New workers – depressed workers : a discursive investigation of the experience of depression in the workplace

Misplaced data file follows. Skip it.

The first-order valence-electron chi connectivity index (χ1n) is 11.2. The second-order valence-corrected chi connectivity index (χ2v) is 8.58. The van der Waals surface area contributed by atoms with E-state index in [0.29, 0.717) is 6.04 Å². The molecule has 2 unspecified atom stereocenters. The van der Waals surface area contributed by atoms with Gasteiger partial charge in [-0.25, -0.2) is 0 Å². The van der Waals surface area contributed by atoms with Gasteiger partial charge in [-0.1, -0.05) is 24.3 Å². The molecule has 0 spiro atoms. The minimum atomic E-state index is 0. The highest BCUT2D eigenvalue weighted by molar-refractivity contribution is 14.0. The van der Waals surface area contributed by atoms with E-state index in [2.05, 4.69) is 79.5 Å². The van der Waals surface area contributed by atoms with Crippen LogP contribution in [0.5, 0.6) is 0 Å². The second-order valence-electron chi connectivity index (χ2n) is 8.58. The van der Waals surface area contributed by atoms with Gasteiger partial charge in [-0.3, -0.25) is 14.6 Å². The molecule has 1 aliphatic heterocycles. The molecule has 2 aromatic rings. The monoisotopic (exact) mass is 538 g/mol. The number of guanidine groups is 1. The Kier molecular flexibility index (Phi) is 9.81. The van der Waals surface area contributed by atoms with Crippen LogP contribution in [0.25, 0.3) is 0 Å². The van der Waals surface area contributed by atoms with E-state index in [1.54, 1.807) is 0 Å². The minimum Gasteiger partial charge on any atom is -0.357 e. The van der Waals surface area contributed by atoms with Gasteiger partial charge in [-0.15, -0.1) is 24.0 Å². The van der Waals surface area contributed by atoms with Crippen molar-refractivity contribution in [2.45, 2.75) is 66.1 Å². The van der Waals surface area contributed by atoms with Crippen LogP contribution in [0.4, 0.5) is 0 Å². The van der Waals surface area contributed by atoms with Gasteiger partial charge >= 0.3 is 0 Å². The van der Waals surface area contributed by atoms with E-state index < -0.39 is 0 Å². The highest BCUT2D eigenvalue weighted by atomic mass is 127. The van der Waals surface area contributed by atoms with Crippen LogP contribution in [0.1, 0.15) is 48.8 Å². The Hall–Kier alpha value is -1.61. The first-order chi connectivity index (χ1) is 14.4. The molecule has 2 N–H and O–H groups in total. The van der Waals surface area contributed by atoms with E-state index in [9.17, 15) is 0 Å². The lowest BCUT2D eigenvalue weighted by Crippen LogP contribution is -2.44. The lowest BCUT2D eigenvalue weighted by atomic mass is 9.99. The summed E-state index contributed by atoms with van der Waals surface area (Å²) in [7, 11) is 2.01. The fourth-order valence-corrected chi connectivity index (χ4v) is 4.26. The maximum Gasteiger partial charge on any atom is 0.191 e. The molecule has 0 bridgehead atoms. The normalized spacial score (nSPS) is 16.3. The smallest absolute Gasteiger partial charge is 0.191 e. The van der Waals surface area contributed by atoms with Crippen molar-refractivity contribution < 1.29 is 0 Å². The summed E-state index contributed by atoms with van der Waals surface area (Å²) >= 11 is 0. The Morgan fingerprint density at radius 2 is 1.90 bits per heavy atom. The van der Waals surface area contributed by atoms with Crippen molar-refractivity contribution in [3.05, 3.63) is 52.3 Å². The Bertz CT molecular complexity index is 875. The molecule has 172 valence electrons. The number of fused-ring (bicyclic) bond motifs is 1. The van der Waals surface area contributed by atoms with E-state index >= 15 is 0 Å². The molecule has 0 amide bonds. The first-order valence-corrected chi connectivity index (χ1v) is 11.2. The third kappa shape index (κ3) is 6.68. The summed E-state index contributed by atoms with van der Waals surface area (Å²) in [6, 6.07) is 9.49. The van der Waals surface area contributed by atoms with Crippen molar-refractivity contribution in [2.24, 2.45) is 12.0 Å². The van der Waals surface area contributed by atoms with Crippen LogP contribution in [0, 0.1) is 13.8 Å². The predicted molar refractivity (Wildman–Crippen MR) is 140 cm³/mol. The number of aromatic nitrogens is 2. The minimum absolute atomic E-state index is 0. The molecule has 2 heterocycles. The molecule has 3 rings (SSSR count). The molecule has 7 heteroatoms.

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This thesis arose out of my professional engagement as a therapist, with people suffering depression, and from my recognition of the significance of such people’s workplace experience in times of significant workplace change. Worker depression is now widely identified as a significant and growing problem by employers, by governments and by international authorities such as the World Health Organisation. By the end of the 20th century, it had become a significant site for policy, leading to the collection of data and the development of management ‘tools’ at all these levels. Actions formed by such new policy range from workplace interventions to the establishment of government-funded bodies, such as beyondblue and the Black Dog Institute in Australia, charged with both research and information dissemination. An understanding of the context in which depression is increasing requires an exploration of two 20th century phenomena: on the one hand, the changing workplace of the advanced capitalist societies; and on the other, the ways in which depression itself has come to be diagnosed and treated, and consequently understood, as a medical phenomenon. There is a substantial literature on the contemporary workplace, and on the diagnosis, treatment and management of depression. Very little is available, however, dealing with the experience of individual workers who have been diagnosed with depression. This is the area the thesis is concerned to explore. In order to undertake this task, two significant methodological moves have been made, away from the ‘realist’ orientation of much of the available literature. The ‘genealogical’ move, drawing on Foucault, is the move concerned to understand how things are as they are and not otherwise, to ask questions such as: How has depression come to be a more and more common diagnosis in the late 20th - early 21st centuries? What is it about workers’ experience of the workplace that is making such diagnoses more likely? Might it be the case that more workers are increasingly unhappy and that unhappiness, particularly manifested somatically, through bodily ‘symptoms’, is increasingly likely to be diagnosed and treated medically, as depression? The ‘discursive’ move, drawing on Foucault, together with Nikolas Rose and Judith Butler, is the move that works with the understanding that selves are not simply given, existing autonomously. Rather, persons are constituted as selves – as subjects – in and through their active participation in the social worlds they come to inhabit. The mechanisms of this participation are the characteristic ways of acting and speaking – the discourses – of social institutions. Learning such discourses involves not only learning how to act appropriately but also to become a certain kind of self. For workers in the neoliberal workplace, this means learning to be the autonomous, flexible worker of overt requirements while simultaneously learning to live with increased demands for hours of work and levels of work output, together with escalating levels of surveillance. It is not surprising that many workers experience this workplace as increasingly stressful. Such stress, when medically diagnosed and treated as ‘depression’, offers a new kind of subject position to those affected. The heart of the thesis is an interview study which explores the narrative stages a set of workers diagnosed as depressed detail as they account for their progressive ‘resubjectification’ as depressed workers. Five stages, involving the narrative positioning of different selves or subject positions, are identified from detailed readings of the interview data: these are the narrating of psychologising, internalising, somatising, medicalising and pharmacologising positionings. The identification and naming of these stages draws substantially on the work of Nikolas Rose and his identification of key 20th century selves. The identification of these as narrative or discursive stages in the retrospective reconstruction of resubjectified selves is the original contribution of this thesis.
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